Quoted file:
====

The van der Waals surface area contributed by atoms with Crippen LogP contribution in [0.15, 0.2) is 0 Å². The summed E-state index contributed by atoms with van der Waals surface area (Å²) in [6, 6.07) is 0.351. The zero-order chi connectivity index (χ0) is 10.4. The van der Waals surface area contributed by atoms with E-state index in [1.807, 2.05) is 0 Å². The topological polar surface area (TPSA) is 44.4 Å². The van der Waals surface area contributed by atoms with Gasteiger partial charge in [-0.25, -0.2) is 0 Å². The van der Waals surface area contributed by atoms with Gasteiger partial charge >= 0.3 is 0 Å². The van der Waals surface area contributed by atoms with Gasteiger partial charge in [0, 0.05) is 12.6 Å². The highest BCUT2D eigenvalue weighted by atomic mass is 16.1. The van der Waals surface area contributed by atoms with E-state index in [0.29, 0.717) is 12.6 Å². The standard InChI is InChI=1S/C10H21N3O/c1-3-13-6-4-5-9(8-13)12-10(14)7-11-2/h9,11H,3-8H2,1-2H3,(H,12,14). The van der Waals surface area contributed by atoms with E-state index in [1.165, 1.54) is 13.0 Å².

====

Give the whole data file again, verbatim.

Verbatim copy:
The van der Waals surface area contributed by atoms with Crippen LogP contribution in [0.15, 0.2) is 0 Å². The summed E-state index contributed by atoms with van der Waals surface area (Å²) in [6, 6.07) is 0.351. The zero-order chi connectivity index (χ0) is 10.4. The van der Waals surface area contributed by atoms with E-state index in [1.807, 2.05) is 0 Å². The topological polar surface area (TPSA) is 44.4 Å². The van der Waals surface area contributed by atoms with Gasteiger partial charge in [-0.25, -0.2) is 0 Å². The van der Waals surface area contributed by atoms with Gasteiger partial charge >= 0.3 is 0 Å². The van der Waals surface area contributed by atoms with Gasteiger partial charge in [0, 0.05) is 12.6 Å². The highest BCUT2D eigenvalue weighted by atomic mass is 16.1. The van der Waals surface area contributed by atoms with E-state index in [0.29, 0.717) is 12.6 Å². The standard InChI is InChI=1S/C10H21N3O/c1-3-13-6-4-5-9(8-13)12-10(14)7-11-2/h9,11H,3-8H2,1-2H3,(H,12,14). The van der Waals surface area contributed by atoms with E-state index in [1.165, 1.54) is 13.0 Å².